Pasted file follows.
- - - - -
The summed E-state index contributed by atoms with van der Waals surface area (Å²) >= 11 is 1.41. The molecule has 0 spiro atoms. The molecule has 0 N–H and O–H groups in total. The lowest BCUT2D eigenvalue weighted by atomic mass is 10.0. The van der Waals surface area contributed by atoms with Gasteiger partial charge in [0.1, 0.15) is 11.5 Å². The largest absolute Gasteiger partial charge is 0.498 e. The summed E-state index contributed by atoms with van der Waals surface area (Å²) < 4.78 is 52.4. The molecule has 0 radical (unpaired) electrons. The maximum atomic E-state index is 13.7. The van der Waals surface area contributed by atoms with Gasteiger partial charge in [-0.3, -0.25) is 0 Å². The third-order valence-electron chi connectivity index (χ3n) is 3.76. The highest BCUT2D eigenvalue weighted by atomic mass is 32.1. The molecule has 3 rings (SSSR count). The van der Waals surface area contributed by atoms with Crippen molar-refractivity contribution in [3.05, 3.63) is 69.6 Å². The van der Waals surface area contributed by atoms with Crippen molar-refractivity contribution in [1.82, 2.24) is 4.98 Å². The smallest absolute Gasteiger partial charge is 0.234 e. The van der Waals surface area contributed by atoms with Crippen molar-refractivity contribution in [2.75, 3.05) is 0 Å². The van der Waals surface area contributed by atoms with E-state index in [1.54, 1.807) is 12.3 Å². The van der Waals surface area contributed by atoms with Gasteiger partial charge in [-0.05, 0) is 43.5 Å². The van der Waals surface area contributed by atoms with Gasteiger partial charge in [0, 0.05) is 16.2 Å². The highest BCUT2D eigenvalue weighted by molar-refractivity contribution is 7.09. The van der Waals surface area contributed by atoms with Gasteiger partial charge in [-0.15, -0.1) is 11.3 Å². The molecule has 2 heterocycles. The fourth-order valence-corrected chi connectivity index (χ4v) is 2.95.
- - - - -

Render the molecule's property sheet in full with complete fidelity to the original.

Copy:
The summed E-state index contributed by atoms with van der Waals surface area (Å²) >= 11 is 1.41. The molecule has 0 spiro atoms. The molecule has 0 N–H and O–H groups in total. The lowest BCUT2D eigenvalue weighted by atomic mass is 10.0. The van der Waals surface area contributed by atoms with Gasteiger partial charge in [0.1, 0.15) is 11.5 Å². The largest absolute Gasteiger partial charge is 0.498 e. The summed E-state index contributed by atoms with van der Waals surface area (Å²) < 4.78 is 52.4. The molecule has 0 radical (unpaired) electrons. The maximum atomic E-state index is 13.7. The van der Waals surface area contributed by atoms with Gasteiger partial charge in [-0.3, -0.25) is 0 Å². The third-order valence-electron chi connectivity index (χ3n) is 3.76. The highest BCUT2D eigenvalue weighted by atomic mass is 32.1. The molecule has 3 rings (SSSR count). The van der Waals surface area contributed by atoms with Crippen molar-refractivity contribution in [3.05, 3.63) is 69.6 Å². The van der Waals surface area contributed by atoms with Crippen molar-refractivity contribution in [1.82, 2.24) is 4.98 Å². The smallest absolute Gasteiger partial charge is 0.234 e. The van der Waals surface area contributed by atoms with Crippen molar-refractivity contribution in [2.75, 3.05) is 0 Å². The van der Waals surface area contributed by atoms with E-state index in [1.54, 1.807) is 12.3 Å². The van der Waals surface area contributed by atoms with Gasteiger partial charge in [-0.05, 0) is 43.5 Å². The van der Waals surface area contributed by atoms with Gasteiger partial charge in [0, 0.05) is 16.2 Å². The highest BCUT2D eigenvalue weighted by molar-refractivity contribution is 7.09. The van der Waals surface area contributed by atoms with Gasteiger partial charge in [-0.15, -0.1) is 11.3 Å². The molecule has 2 heterocycles. The fourth-order valence-corrected chi connectivity index (χ4v) is 2.95.